After graduating from Cranbrook Academy of Art in 2011, Schanck founded his studio in Detroit which has grown to employ over a dozen artists, students, and craftspeople. Based in a former factory building in Banglatown, a neighborhood with a dense immigrant population, the surrounding community plays a key role in Schanck’s egalitarian studio practice. Alongside his team, Schanck continues to refine his acclaimed signature process entitled Alufoil, a laboriously crafted fabrication process in which industrial and discarded materials are sculpted, covered in aluminum foil, and then sealed with resin.

Debuting Schanck’s most ambitious works to date, Chris Schanck: Off-World offers an in-depth look into the Texas-born artist’s recent exploration into figuration while further investigating well-established methods and developing new processes. Skirting the line between refinement and camp, Schanck’s assemblages reference science fiction films and conjure up visions as diverse as ancient aliens, hidden cavernous chambers, and monolithic space operas. Schanck draws from a wide range of influences ranging from his local surroundings of Detroit, Brutalist and Art Deco architecture, ancient Egyptian and Aztec iconography, to motifs from fringe aspects of popular culture far from the mainstream. As a result, each work is a reflection on a gritty counterculture rarely explored in contemporary design.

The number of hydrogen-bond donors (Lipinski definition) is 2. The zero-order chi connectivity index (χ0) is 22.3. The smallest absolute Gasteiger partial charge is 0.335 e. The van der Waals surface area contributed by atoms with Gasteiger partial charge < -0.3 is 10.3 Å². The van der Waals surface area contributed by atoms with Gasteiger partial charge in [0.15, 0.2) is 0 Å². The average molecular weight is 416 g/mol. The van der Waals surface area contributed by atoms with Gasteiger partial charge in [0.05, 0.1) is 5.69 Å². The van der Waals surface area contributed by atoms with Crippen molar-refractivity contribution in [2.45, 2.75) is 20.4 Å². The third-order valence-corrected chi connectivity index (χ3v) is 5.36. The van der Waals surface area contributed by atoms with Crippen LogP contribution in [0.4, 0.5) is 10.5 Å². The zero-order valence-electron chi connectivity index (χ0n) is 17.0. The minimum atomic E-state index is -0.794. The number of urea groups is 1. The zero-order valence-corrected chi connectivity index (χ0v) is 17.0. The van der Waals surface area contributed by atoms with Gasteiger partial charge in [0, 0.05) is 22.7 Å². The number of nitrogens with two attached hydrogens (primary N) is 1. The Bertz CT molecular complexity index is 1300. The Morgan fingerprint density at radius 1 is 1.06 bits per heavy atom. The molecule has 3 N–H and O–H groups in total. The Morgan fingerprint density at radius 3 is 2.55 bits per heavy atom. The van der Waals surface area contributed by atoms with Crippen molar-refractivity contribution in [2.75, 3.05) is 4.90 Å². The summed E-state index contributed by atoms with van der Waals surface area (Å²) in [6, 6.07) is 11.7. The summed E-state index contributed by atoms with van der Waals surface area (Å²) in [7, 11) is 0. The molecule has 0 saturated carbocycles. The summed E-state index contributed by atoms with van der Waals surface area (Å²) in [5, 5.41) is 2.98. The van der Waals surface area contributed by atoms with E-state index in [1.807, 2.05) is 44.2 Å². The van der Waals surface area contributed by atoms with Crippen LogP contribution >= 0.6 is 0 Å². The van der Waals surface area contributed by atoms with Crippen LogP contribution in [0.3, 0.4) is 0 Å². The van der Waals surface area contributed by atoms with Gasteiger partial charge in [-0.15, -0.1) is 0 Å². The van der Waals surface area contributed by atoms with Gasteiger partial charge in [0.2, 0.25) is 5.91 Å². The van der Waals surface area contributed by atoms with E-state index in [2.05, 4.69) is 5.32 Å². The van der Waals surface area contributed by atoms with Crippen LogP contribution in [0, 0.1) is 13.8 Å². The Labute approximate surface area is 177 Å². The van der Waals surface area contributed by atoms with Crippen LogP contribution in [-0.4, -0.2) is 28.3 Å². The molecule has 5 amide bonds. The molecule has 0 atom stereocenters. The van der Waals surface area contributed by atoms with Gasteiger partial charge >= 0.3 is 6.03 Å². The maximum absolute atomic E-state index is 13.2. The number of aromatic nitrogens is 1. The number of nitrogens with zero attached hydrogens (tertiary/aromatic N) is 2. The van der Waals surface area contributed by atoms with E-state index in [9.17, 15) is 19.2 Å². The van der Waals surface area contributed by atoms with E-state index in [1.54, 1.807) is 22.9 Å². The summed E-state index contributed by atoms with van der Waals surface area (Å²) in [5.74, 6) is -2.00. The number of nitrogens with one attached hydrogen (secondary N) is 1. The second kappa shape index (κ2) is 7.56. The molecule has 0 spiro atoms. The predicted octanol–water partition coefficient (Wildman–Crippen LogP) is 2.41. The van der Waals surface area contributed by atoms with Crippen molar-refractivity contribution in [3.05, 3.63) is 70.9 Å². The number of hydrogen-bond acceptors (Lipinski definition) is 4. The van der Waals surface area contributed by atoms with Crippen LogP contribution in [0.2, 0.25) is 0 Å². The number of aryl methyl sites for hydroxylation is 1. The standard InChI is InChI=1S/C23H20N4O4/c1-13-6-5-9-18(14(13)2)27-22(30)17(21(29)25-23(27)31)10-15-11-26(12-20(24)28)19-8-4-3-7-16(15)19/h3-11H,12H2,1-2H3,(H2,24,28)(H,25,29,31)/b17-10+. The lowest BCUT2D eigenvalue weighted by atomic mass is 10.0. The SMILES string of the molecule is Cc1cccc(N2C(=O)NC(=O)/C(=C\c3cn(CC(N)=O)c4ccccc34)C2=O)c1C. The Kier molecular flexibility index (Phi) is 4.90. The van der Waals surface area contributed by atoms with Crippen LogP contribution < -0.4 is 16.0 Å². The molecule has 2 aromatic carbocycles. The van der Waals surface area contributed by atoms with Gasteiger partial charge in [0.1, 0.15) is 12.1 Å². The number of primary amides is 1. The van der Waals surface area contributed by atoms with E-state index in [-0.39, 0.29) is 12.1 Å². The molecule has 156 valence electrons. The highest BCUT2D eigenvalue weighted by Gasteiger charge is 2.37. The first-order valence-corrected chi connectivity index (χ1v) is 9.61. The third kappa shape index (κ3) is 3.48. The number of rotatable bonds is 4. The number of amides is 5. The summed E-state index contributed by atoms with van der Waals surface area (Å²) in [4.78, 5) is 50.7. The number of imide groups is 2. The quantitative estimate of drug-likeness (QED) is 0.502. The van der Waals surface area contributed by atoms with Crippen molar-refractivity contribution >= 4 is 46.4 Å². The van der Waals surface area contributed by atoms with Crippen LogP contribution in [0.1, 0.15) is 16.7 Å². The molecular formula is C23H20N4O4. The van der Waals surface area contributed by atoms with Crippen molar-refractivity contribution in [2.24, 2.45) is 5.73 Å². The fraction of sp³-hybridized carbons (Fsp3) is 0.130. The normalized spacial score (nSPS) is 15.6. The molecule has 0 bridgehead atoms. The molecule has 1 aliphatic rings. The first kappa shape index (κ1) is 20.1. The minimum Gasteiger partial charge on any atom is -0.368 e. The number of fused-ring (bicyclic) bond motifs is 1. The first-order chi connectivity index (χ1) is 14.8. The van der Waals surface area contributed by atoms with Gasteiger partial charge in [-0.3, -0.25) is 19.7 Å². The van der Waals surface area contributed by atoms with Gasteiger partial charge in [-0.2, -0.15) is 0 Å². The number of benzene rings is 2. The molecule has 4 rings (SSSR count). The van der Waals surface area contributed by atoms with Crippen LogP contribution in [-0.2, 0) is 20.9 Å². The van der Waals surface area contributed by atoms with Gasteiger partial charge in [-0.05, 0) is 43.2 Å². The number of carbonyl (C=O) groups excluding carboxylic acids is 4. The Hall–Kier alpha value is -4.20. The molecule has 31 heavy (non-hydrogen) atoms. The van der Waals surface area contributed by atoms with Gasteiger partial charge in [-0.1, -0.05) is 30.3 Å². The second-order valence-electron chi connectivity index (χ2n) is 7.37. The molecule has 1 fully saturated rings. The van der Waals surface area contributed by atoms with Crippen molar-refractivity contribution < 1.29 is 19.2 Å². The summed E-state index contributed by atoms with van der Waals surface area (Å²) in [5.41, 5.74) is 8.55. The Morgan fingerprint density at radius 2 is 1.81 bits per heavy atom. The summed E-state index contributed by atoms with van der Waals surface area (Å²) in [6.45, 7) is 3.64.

Garmenting: Costume as Contemporary Art
March 12–August 14, 2022

This exhibition brings together thirty-five international contemporary artists who engage with clothing as a medium of sculpture, installation, and performance. The term “garmenting” describes the practice of artists making or altering clothing for expressive purposes, a prevalent yet underexamined preoccupation among many artists across the globe. While highly diverse as a group, these artists share an interest in upending distinctions between “fine” and “applied” arts and creating work rooted in a fundamental aspect of human life—the physical body and the clothing that adorns and protects it.
Garmenting is organized around five, interrelated themes that explore the role of dress in shaping aesthetic practices, individual and group identities, and social, economic, and political relations. “Functionality” showcases works that blur the line between fashion, which traditionally has a practical function, and art, which traditionally does not. “Cultural Difference” centers on works that explore the relationship between dress and cultural, racial, and ethnic identities. “Gender” explores how gender and sexuality are performed through dress. “Activism” examines how artists use garments to call attention to how political violence affects individual bodies. “Performance” features artists who engage critically with costume through live and video-based performance. The Museum will host a series of live performances by exhibiting artists, whose work also will be represented by video in the galleries.

Flower Craft
May 14–June 26, 2022